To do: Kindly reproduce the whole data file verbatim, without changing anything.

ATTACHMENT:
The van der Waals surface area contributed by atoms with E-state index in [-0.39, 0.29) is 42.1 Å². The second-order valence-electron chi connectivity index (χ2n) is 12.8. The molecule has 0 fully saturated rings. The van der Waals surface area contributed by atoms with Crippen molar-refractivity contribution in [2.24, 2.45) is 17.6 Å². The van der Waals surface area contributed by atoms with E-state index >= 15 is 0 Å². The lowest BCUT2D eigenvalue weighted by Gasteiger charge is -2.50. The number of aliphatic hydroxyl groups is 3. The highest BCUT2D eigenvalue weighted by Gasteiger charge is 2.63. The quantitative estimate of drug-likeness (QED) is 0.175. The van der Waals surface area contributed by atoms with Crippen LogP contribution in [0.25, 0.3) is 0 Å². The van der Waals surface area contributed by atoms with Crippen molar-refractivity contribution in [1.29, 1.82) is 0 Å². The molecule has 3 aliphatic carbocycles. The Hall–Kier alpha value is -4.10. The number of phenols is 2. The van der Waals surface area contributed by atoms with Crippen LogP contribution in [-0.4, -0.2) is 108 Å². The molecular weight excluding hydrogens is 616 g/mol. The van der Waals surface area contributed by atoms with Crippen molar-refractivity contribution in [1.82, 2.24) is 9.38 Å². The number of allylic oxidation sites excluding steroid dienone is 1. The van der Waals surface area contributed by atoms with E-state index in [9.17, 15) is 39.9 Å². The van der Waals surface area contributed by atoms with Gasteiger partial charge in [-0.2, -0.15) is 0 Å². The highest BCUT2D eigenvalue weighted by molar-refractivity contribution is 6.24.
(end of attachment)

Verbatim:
The van der Waals surface area contributed by atoms with E-state index in [-0.39, 0.29) is 42.1 Å². The second-order valence-electron chi connectivity index (χ2n) is 12.8. The molecule has 0 fully saturated rings. The van der Waals surface area contributed by atoms with Crippen molar-refractivity contribution in [2.24, 2.45) is 17.6 Å². The van der Waals surface area contributed by atoms with E-state index >= 15 is 0 Å². The lowest BCUT2D eigenvalue weighted by Gasteiger charge is -2.50. The number of aliphatic hydroxyl groups is 3. The highest BCUT2D eigenvalue weighted by Gasteiger charge is 2.63. The quantitative estimate of drug-likeness (QED) is 0.175. The van der Waals surface area contributed by atoms with Crippen LogP contribution in [0.25, 0.3) is 0 Å². The van der Waals surface area contributed by atoms with Crippen molar-refractivity contribution in [1.29, 1.82) is 0 Å². The molecule has 3 aliphatic carbocycles. The Hall–Kier alpha value is -4.10. The number of phenols is 2. The van der Waals surface area contributed by atoms with Crippen LogP contribution in [-0.4, -0.2) is 108 Å². The molecular weight excluding hydrogens is 616 g/mol. The van der Waals surface area contributed by atoms with Crippen molar-refractivity contribution in [1.82, 2.24) is 9.38 Å². The number of allylic oxidation sites excluding steroid dienone is 1. The van der Waals surface area contributed by atoms with E-state index in [9.17, 15) is 39.9 Å². The van der Waals surface area contributed by atoms with Gasteiger partial charge in [-0.2, -0.15) is 0 Å². The highest BCUT2D eigenvalue weighted by molar-refractivity contribution is 6.24.